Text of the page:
US inflation rate is in the middle of the pack globally


Data: Moody’s Analytics, OECD and trade economics; Diagram: Baidi Wang/Axios

inflation in the US is at a 40-year high, but America is not alone. Rising prices are a truly global phenomenon.

The big picture: An inflation analysis by Deutsche Bank in 111 countries places the USA in the middle. In these countries, the median inflation rate of 7.9% year-on-year more than doubled from 3.0% a year ago, mainly due to rising energy and food prices.

Inflation rates from May in Western European countries such as the Netherlands (+8.8% yoy) and Germany (+7.9%), roughly on par with the US (+8.6%).

As in the US and much of the world, sky-high energy prices, exacerbated by the war in Ukraine, were a key driver of inflation in Europe. According to the Bureau of Labor Statistics, US energy prices are up 35% year over year.

  • They are even higher (+51%) in the UK which, like the US, recently experienced its highest rate of inflation (+9.0%) since the early 1980s, according to the Financial Times. The UK’s bleak economic outlook is fueling concerns over a cost of living crisis.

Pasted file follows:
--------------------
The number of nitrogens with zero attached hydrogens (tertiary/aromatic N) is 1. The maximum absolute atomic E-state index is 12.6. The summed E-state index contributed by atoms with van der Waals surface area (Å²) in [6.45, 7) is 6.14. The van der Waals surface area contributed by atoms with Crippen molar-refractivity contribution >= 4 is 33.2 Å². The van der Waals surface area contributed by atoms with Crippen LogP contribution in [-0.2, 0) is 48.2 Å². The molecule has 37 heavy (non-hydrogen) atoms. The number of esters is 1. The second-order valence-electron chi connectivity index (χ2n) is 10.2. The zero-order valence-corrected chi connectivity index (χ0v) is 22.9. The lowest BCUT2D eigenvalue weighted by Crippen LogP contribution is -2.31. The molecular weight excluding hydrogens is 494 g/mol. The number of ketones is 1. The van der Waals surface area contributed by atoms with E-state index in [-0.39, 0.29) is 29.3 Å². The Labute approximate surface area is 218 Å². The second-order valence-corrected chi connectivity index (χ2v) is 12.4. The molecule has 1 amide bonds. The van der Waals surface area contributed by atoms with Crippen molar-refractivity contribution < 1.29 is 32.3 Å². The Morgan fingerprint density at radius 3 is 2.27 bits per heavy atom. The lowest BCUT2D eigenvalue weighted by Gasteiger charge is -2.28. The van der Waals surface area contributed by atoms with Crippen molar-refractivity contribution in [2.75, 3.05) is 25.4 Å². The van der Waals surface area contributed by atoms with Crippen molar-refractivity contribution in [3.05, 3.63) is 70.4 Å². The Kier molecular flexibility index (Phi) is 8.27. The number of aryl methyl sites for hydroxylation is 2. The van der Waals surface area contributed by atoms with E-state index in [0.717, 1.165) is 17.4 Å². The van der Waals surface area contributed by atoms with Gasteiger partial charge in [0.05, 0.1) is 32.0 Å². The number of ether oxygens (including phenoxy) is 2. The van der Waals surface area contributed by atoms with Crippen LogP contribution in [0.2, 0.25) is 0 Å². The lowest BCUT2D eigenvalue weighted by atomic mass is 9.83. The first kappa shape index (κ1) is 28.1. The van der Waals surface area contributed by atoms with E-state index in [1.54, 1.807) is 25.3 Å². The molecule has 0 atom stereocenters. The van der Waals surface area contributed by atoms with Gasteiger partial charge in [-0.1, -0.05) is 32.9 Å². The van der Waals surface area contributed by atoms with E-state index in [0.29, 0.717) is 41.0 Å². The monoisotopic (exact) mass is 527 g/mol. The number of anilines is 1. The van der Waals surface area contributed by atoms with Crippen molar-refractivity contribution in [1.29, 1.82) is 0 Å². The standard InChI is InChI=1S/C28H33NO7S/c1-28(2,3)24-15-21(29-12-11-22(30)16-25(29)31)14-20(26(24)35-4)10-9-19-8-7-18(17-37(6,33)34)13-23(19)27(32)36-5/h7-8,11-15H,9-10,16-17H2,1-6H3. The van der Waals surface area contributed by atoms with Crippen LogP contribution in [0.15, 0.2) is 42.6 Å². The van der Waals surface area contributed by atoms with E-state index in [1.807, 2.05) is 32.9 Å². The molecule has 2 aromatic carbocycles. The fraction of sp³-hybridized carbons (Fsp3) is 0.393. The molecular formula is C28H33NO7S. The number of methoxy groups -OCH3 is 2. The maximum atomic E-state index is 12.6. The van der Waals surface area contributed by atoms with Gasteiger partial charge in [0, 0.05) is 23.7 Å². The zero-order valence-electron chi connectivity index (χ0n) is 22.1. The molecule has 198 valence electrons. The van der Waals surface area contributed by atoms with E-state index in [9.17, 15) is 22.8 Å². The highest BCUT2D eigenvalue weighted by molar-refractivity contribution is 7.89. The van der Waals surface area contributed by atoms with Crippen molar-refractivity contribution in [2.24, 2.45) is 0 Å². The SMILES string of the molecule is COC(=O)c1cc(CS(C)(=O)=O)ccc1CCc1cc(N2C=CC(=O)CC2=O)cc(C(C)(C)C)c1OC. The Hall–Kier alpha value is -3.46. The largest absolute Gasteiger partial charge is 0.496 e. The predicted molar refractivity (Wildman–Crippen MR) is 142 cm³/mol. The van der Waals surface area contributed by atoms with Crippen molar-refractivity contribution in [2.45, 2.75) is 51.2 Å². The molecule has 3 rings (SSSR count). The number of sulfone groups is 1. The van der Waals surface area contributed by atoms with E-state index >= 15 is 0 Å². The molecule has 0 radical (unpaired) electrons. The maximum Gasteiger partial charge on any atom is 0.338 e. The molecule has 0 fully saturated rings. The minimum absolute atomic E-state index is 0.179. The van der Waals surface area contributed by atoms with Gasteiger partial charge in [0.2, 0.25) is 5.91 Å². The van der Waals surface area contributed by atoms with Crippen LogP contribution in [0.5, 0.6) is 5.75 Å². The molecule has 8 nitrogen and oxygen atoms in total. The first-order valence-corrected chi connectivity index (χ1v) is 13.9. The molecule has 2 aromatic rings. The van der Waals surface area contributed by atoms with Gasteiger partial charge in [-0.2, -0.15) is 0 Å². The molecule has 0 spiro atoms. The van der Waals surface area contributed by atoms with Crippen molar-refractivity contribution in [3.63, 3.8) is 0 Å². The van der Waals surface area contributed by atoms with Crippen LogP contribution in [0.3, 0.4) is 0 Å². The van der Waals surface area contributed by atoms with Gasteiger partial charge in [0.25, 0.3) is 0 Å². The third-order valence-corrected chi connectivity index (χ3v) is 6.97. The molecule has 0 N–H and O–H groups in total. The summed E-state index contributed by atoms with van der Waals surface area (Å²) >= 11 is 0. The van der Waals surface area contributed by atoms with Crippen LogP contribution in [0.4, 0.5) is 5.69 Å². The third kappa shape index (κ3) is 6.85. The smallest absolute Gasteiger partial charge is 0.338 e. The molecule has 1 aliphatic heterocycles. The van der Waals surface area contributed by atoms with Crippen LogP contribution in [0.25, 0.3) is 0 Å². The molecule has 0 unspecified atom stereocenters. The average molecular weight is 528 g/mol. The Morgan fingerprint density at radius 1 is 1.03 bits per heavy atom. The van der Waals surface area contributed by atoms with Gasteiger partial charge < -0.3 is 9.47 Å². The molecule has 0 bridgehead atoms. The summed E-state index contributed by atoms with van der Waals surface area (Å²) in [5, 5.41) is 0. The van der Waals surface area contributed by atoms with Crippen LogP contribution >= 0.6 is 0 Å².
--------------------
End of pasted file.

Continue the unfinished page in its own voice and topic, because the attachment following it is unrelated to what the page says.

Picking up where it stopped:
Cancel: While inflation is generally high around the world, it is lower in major Asian economies such as China (+2.1%) and Japan (+2.5%) – although both countries have seen upward trends this year.

  • After years of very low inflation, Japan should finally reach the central bank’s target of 2% this year. But wages are stagnant and consumers are not used to rising prices, according to the BBC.
  • China’s lower inflation is partly explained by Beijing’s relatively limited stimulus during the pandemic, strong price controls and weak consumer demand, according to the WSJ.
  • South Korea, on the other hand, experienced the sharpest increase in inflation in 14 years to 5.4% in May. President Yoon Suk-yeol warned of a coming economic “typhoon” via FT on Friday.

While countries around the world including South Korea raising interest rates to curb inflation, Turkish President Recep Tayyip Erdoğan has insisted on rate cuts.

  • Turkey’s official inflation rate of 74% is the highest in the G20 and in reality is probably even higher.
  • In second place is Argentina (+58%), which prints money to cover its deficit.
  • Several of the largest economies in Latin America and Africa are also experiencing double-digit inflation rates.

Something to see: Food commodity prices are at a record high, according to the World Bank Index, and have risen sharply since the Russian invasion of Ukraine in February. The double rise in energy and food prices is hitting developing countries particularly hard.



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